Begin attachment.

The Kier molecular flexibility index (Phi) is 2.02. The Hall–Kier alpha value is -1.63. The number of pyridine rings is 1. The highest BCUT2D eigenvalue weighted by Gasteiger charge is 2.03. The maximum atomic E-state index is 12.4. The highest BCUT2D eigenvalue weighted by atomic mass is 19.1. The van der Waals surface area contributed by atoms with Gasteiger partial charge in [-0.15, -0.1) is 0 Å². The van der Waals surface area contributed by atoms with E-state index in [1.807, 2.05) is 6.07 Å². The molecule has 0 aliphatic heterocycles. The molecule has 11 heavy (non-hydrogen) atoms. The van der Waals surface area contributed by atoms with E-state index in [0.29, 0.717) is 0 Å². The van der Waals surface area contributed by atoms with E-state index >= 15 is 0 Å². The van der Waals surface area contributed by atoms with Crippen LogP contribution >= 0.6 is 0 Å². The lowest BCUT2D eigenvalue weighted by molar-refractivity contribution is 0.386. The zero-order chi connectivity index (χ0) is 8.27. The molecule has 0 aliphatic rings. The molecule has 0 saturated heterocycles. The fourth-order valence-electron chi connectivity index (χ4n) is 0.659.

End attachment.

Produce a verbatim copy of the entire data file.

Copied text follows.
The Kier molecular flexibility index (Phi) is 2.02. The Hall–Kier alpha value is -1.63. The number of pyridine rings is 1. The highest BCUT2D eigenvalue weighted by Gasteiger charge is 2.03. The maximum atomic E-state index is 12.4. The highest BCUT2D eigenvalue weighted by atomic mass is 19.1. The van der Waals surface area contributed by atoms with Gasteiger partial charge in [-0.15, -0.1) is 0 Å². The van der Waals surface area contributed by atoms with E-state index in [1.807, 2.05) is 6.07 Å². The molecule has 0 aliphatic heterocycles. The molecule has 11 heavy (non-hydrogen) atoms. The van der Waals surface area contributed by atoms with E-state index in [0.29, 0.717) is 0 Å². The van der Waals surface area contributed by atoms with E-state index >= 15 is 0 Å². The van der Waals surface area contributed by atoms with Crippen LogP contribution >= 0.6 is 0 Å². The lowest BCUT2D eigenvalue weighted by molar-refractivity contribution is 0.386. The zero-order chi connectivity index (χ0) is 8.27. The molecule has 0 aliphatic rings. The molecule has 0 saturated heterocycles. The fourth-order valence-electron chi connectivity index (χ4n) is 0.659.